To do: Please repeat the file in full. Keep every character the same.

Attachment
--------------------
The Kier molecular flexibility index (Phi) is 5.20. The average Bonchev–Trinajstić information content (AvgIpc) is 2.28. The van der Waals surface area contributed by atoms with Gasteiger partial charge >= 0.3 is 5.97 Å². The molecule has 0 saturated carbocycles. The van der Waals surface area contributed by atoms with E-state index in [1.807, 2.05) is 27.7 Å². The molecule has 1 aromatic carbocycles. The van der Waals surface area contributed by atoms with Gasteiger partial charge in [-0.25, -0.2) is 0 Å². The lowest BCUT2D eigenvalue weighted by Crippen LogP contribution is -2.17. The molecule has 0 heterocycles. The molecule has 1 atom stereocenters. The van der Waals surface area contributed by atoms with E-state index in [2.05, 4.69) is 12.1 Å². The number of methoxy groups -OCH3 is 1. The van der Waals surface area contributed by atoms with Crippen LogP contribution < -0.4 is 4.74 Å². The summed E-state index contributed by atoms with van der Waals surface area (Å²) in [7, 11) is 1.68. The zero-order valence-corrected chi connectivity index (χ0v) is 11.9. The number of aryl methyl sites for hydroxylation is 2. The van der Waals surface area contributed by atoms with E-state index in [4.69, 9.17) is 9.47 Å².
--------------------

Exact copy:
The Kier molecular flexibility index (Phi) is 5.20. The average Bonchev–Trinajstić information content (AvgIpc) is 2.28. The van der Waals surface area contributed by atoms with Gasteiger partial charge >= 0.3 is 5.97 Å². The molecule has 0 saturated carbocycles. The van der Waals surface area contributed by atoms with E-state index in [1.807, 2.05) is 27.7 Å². The molecule has 1 aromatic carbocycles. The van der Waals surface area contributed by atoms with Gasteiger partial charge in [-0.25, -0.2) is 0 Å². The lowest BCUT2D eigenvalue weighted by Crippen LogP contribution is -2.17. The molecule has 0 heterocycles. The molecule has 1 atom stereocenters. The van der Waals surface area contributed by atoms with E-state index in [2.05, 4.69) is 12.1 Å². The number of methoxy groups -OCH3 is 1. The van der Waals surface area contributed by atoms with Crippen LogP contribution < -0.4 is 4.74 Å². The summed E-state index contributed by atoms with van der Waals surface area (Å²) in [7, 11) is 1.68. The zero-order valence-corrected chi connectivity index (χ0v) is 11.9. The number of aryl methyl sites for hydroxylation is 2. The van der Waals surface area contributed by atoms with E-state index in [4.69, 9.17) is 9.47 Å².